Should bond interest rate trends continue, we certainly hope the Trustees will continue to promote the economics of the message, and perhaps try again next Spring.

Jerry & Tracy Bull
Jerry Bull
 
Posts: 15
Joined: Fri Mar 21, 2003 7:53 am

Bond Rates Continue to Decline

Postby Tom Mahon » Fri Jun 20, 2003 8:56 pm

Just returned from the Summer Conference of the NH Municipal Managers and learned from the Executive Director of the NH Bond Bank that they sold over $20M in new bonds last week at an average rate of 3.55% (!!) a full 1 percent below the rate used for library proposal in April. The good news is that the school district gets the benefit of the great rate. The bad news is it now is costing the taxpayers more to capital reserve than to build. :cry:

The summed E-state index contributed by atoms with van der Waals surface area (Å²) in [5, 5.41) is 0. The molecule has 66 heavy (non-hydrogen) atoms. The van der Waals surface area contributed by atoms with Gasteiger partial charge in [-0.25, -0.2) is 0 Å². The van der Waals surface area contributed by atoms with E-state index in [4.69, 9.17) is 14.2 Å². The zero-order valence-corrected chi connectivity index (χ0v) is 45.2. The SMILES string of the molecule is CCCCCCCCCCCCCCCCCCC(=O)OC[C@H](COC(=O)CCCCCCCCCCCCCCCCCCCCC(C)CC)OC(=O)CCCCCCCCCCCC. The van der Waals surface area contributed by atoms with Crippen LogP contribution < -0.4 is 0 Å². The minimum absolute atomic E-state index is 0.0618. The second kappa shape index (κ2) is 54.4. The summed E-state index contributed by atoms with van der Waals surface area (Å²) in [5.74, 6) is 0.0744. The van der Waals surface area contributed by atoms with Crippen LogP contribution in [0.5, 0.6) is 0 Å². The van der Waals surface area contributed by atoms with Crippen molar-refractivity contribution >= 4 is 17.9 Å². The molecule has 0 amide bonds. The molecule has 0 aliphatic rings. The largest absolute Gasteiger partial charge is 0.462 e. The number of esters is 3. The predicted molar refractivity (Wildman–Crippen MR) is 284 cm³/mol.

Tom Mahon
31 Naticook Road
Tom Mahon
 
Posts: 416
Joined: Fri Nov 22, 2002 12:28 pm

Postby MarkSaleski » Tue Aug 26, 2003 3:44 pm

a note on library fundraising:

the other day i heard an item on the radio that discussed a certain university library (can't remember where it was) that was short on funds.

they used the fact that kids seem to be interested in coffee/lattee/capucinio's, etc. and came up with a solution: they installed a starbucks franchise....and they sold a boatload of coffee. again, i can't remember the numbers but they were quite significant.

just something to think about (though personally, i'm not too thrilled with helping starbucks out...something local would be nice).
"Nothing in the world is more haughty than a man of moderate capacity when once raised to power." - Baron Wessenberg
MarkSaleski
 
Posts: 30
Joined: Thu Nov 21, 2002 4:54 pm

Postby Tom Mahon » Wed Aug 27, 2003 9:12 pm

Mark,